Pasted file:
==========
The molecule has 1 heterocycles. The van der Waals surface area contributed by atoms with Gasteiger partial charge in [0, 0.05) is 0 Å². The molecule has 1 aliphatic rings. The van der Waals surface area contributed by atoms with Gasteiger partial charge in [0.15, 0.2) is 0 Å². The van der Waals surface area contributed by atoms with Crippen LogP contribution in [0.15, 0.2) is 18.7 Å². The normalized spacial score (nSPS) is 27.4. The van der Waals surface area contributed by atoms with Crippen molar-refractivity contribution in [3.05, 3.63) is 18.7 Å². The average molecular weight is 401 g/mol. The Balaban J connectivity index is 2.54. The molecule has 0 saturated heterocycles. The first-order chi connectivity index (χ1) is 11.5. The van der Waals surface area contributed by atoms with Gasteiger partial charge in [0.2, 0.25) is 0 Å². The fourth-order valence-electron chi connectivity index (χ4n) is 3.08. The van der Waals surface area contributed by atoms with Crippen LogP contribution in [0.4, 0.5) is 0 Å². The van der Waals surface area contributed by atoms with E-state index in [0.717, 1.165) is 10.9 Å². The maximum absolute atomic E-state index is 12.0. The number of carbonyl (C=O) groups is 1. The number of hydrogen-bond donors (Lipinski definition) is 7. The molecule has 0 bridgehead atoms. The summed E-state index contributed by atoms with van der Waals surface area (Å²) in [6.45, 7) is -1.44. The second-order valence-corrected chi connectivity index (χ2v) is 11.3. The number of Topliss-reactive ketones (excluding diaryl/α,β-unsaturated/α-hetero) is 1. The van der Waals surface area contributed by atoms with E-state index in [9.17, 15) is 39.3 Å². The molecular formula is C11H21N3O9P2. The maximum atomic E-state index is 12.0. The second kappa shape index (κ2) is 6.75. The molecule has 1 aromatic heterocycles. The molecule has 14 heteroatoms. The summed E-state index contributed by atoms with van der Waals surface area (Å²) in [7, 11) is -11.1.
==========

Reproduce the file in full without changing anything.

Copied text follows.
The molecule has 1 heterocycles. The van der Waals surface area contributed by atoms with Gasteiger partial charge in [0, 0.05) is 0 Å². The molecule has 1 aliphatic rings. The van der Waals surface area contributed by atoms with Gasteiger partial charge in [0.15, 0.2) is 0 Å². The van der Waals surface area contributed by atoms with Crippen LogP contribution in [0.15, 0.2) is 18.7 Å². The normalized spacial score (nSPS) is 27.4. The van der Waals surface area contributed by atoms with Crippen molar-refractivity contribution in [3.05, 3.63) is 18.7 Å². The average molecular weight is 401 g/mol. The Balaban J connectivity index is 2.54. The molecule has 0 saturated heterocycles. The first-order chi connectivity index (χ1) is 11.5. The van der Waals surface area contributed by atoms with Gasteiger partial charge in [0.2, 0.25) is 0 Å². The fourth-order valence-electron chi connectivity index (χ4n) is 3.08. The van der Waals surface area contributed by atoms with Crippen LogP contribution in [0.4, 0.5) is 0 Å². The van der Waals surface area contributed by atoms with E-state index in [0.717, 1.165) is 10.9 Å². The maximum absolute atomic E-state index is 12.0. The number of carbonyl (C=O) groups is 1. The number of hydrogen-bond donors (Lipinski definition) is 7. The molecule has 0 bridgehead atoms. The summed E-state index contributed by atoms with van der Waals surface area (Å²) in [6.45, 7) is -1.44. The second-order valence-corrected chi connectivity index (χ2v) is 11.3. The number of Topliss-reactive ketones (excluding diaryl/α,β-unsaturated/α-hetero) is 1. The van der Waals surface area contributed by atoms with E-state index in [9.17, 15) is 39.3 Å². The molecular formula is C11H21N3O9P2. The maximum atomic E-state index is 12.0. The second kappa shape index (κ2) is 6.75. The molecule has 1 aromatic heterocycles. The molecule has 14 heteroatoms. The summed E-state index contributed by atoms with van der Waals surface area (Å²) in [7, 11) is -11.1.